by Timothy Lane 9/4/15
George Will is a long-time Cubs fan, going back to childhood, and like any good conservative has maintained his loyalty regardless of their (usually bad) performance. In this book, he looks at the Cubs and the park that has been their home for nearly a century now.
Wrigley Field was built for the Chicago team in the Federal League, which existed for only 2 years (1914-15); major league baseball does well with 2 leagues, but efforts at a third haven’t prospered. After the team folded, the Cubs took over Wrigley. The Cubs at that time were a generally successful team, arguably the founding team of the National League. The 1906 team had the best record in major league history (though it lost the World Series to their crosstown rivals, nicknamed the “Hitless Wonders”). They won the World Series in 1907 and 1908 (unaware that this would be their last such victory, at least as of now), and a pennant in 1910.
But since then their performance hasn’t been as good. They had a good decade from 1929 through 1938, winning the pennant every 3 years (but only 3 games in the 4 World Series — combined), and also won pennants in 1918 and 1945. But since then they’ve usually been a mediocre or even poor team — and even when they weren’t, they were cursed.
Will is basically telling a general history of the park (and the Cubs), but it’s heavily anecdotal (and he has a lot of nice anecdotes). The Cubs were the last team to put in lights (though they would have done so decades earlier if it hadn’t been for World War II). As it happens, if they had instead been one of the first teams to do so, one of the great moments in Cubs history — Gabby Hartnett’s “homer in the gloaming” in 1938, which won the pennant just as the umpires were ready to call the game due to darkness (naturally, they were swept in the Series by the Yankees) — would have lost its drama.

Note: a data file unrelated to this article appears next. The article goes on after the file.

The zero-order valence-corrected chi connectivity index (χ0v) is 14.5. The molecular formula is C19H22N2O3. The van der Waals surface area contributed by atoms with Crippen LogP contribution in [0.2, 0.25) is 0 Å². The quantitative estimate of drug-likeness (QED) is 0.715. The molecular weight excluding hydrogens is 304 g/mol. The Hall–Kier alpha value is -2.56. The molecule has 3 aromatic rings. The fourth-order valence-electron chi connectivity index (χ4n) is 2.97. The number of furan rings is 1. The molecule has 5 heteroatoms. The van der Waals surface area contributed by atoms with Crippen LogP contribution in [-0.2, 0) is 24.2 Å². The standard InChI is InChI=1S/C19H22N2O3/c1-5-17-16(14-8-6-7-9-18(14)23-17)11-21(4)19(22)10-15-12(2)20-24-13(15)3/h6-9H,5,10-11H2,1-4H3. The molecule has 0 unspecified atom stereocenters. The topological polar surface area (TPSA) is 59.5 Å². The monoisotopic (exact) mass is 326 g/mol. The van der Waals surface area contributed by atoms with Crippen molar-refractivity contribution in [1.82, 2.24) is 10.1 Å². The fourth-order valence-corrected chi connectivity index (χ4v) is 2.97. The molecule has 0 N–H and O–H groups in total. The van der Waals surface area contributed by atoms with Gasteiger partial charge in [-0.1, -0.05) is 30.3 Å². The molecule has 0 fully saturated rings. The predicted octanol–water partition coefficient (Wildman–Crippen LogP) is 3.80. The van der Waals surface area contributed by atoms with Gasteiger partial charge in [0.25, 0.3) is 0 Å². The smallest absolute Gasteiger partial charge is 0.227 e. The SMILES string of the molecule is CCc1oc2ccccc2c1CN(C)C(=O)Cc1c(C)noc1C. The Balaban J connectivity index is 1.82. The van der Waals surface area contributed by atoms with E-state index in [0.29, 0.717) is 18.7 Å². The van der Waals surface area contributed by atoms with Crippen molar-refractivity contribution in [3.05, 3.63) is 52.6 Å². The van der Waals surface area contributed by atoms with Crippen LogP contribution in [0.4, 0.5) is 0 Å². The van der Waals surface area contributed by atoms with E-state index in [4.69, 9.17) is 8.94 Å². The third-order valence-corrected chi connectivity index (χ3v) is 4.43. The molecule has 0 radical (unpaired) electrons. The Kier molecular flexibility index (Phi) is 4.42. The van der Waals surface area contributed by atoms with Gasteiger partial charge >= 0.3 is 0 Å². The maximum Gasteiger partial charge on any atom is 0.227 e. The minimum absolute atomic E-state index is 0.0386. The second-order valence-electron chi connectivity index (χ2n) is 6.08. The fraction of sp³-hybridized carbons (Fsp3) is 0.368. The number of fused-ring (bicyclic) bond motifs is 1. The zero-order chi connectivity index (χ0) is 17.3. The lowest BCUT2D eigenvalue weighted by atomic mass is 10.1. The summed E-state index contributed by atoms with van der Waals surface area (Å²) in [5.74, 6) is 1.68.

But it’s regrettable, given the Cubs’ curse, that Will never mentions, much less explains, the Curse of the Billy-goat. This occurred in 1945, when the Cubs decided not to let a local fan bring his billy-goat to the park during the World Series (as he had regularly done during the season). He cursed them, and not only did they lose the Series 4-3 to Detroit (what the heck, that was as many games as they won in their 4 previous appearances before the curse), but ever since they’ve never made the Series at all. Will shows the results, and how much their fans have expected something to go wrong (and they’ve always been right), but not the explanation.
Will includes plenty of tidbits. There was a Wrigley Field vendor named Jacob Rubinstein who developed a bit of a bad reputation. He later did what so many Illinoisans have done in recent years and went elsewhere. In his case, he moved to Texas after changing his name to Jack Ruby, and eventually became far more notorious than he ever was in Chicago.
Just after completing my contribution on Lust for the Seven Deadly Sins symposium, I read Will’s account of 2 interesting incidents involving women stalking baseball players. One shot and wounded Billy Jurges in 1932, forcing the Cubs to get a new shortstop to finish the season. They chose former Yankee Mark Koeng, who helped lead them to a pennant and was then voted only half a World Series share. His former teammates were most unhappy about this (even though at the time they hadn’t always gotten along with him), which helped make that Series a very hostile encounter (which played a role in what may or may not have been a “called shot” by Babe Ruth). The other shot Eddie Waitkus after he was traded to the Phillies. The injury wasn’t serious — but it inspired Waitkus’s friend Bernard Malamud.
There are plenty of other anecdoates. There was the 23-22 game between the Phillies and Cubs. There was the fan who went after a foul ball that barely made it into the stands (someone else actually caught the ball), depriving Cubs outfielder Moises Alou of a catch — and, ultimately, helping cost the Cubs a pennant. (Will notes that the “Friendly Confines” certainly weren’t friendly for him after that.)
All in all, this is a very interesting book for baseball fans — particularly fans of the Cubs, of course.
Timothy Lane writes from Louisville, Kentucky and publishes the FOSFAX fanzine.
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